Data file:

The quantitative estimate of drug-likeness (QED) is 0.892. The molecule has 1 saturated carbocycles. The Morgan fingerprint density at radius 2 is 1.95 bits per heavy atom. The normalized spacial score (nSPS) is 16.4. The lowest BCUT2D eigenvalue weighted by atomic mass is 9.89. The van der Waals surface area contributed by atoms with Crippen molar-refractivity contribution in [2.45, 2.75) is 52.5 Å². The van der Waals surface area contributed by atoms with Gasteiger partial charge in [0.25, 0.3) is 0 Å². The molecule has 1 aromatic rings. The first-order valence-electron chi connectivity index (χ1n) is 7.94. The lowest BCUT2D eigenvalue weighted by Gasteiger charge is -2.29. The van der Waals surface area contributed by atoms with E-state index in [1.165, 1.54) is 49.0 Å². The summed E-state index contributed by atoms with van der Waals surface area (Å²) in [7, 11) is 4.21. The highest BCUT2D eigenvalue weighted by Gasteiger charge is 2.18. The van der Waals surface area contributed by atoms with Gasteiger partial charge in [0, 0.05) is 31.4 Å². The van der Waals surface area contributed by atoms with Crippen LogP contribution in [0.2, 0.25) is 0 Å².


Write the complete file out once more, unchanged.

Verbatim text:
The quantitative estimate of drug-likeness (QED) is 0.892. The molecule has 1 saturated carbocycles. The Morgan fingerprint density at radius 2 is 1.95 bits per heavy atom. The normalized spacial score (nSPS) is 16.4. The lowest BCUT2D eigenvalue weighted by atomic mass is 9.89. The van der Waals surface area contributed by atoms with Crippen molar-refractivity contribution in [2.45, 2.75) is 52.5 Å². The van der Waals surface area contributed by atoms with Gasteiger partial charge in [0.25, 0.3) is 0 Å². The molecule has 1 aromatic rings. The first-order valence-electron chi connectivity index (χ1n) is 7.94. The lowest BCUT2D eigenvalue weighted by Gasteiger charge is -2.29. The van der Waals surface area contributed by atoms with E-state index in [1.165, 1.54) is 49.0 Å². The summed E-state index contributed by atoms with van der Waals surface area (Å²) in [7, 11) is 4.21. The highest BCUT2D eigenvalue weighted by Gasteiger charge is 2.18. The van der Waals surface area contributed by atoms with Gasteiger partial charge in [0, 0.05) is 31.4 Å². The van der Waals surface area contributed by atoms with Crippen LogP contribution in [0.2, 0.25) is 0 Å².